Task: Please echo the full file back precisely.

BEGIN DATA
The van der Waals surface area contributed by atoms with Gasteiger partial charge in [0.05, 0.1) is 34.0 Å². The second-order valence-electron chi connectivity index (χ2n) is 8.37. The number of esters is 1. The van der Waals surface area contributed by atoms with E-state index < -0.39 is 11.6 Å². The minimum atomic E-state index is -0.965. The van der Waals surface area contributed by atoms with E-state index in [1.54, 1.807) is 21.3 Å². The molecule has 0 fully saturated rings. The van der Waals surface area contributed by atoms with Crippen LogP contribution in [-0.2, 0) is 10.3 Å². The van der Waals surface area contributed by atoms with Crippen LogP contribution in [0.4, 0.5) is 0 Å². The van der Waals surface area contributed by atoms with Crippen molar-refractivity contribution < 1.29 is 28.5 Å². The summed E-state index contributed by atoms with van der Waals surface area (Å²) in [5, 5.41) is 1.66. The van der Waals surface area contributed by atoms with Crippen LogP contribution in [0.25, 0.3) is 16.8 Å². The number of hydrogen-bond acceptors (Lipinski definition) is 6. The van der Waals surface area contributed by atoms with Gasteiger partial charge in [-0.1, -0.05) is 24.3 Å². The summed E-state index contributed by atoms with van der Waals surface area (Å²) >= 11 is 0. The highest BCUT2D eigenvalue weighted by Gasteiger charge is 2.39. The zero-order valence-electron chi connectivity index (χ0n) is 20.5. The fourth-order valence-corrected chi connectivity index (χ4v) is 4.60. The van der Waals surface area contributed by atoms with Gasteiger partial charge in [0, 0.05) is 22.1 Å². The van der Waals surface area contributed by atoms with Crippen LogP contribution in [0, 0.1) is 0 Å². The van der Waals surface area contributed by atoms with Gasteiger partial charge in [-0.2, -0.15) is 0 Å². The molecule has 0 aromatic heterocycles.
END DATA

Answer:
The van der Waals surface area contributed by atoms with Gasteiger partial charge in [0.05, 0.1) is 34.0 Å². The second-order valence-electron chi connectivity index (χ2n) is 8.37. The number of esters is 1. The van der Waals surface area contributed by atoms with E-state index < -0.39 is 11.6 Å². The minimum atomic E-state index is -0.965. The van der Waals surface area contributed by atoms with E-state index in [1.54, 1.807) is 21.3 Å². The molecule has 0 fully saturated rings. The van der Waals surface area contributed by atoms with Crippen LogP contribution in [-0.2, 0) is 10.3 Å². The van der Waals surface area contributed by atoms with Crippen LogP contribution in [0.4, 0.5) is 0 Å². The van der Waals surface area contributed by atoms with Crippen molar-refractivity contribution < 1.29 is 28.5 Å². The summed E-state index contributed by atoms with van der Waals surface area (Å²) in [5, 5.41) is 1.66. The van der Waals surface area contributed by atoms with Crippen LogP contribution in [0.25, 0.3) is 16.8 Å². The number of hydrogen-bond acceptors (Lipinski definition) is 6. The van der Waals surface area contributed by atoms with Gasteiger partial charge in [-0.1, -0.05) is 24.3 Å². The summed E-state index contributed by atoms with van der Waals surface area (Å²) >= 11 is 0. The highest BCUT2D eigenvalue weighted by Gasteiger charge is 2.39. The zero-order valence-electron chi connectivity index (χ0n) is 20.5. The fourth-order valence-corrected chi connectivity index (χ4v) is 4.60. The van der Waals surface area contributed by atoms with Gasteiger partial charge in [0, 0.05) is 22.1 Å². The van der Waals surface area contributed by atoms with Crippen LogP contribution in [0, 0.1) is 0 Å². The van der Waals surface area contributed by atoms with Gasteiger partial charge in [-0.2, -0.15) is 0 Å². The molecule has 0 aromatic heterocycles.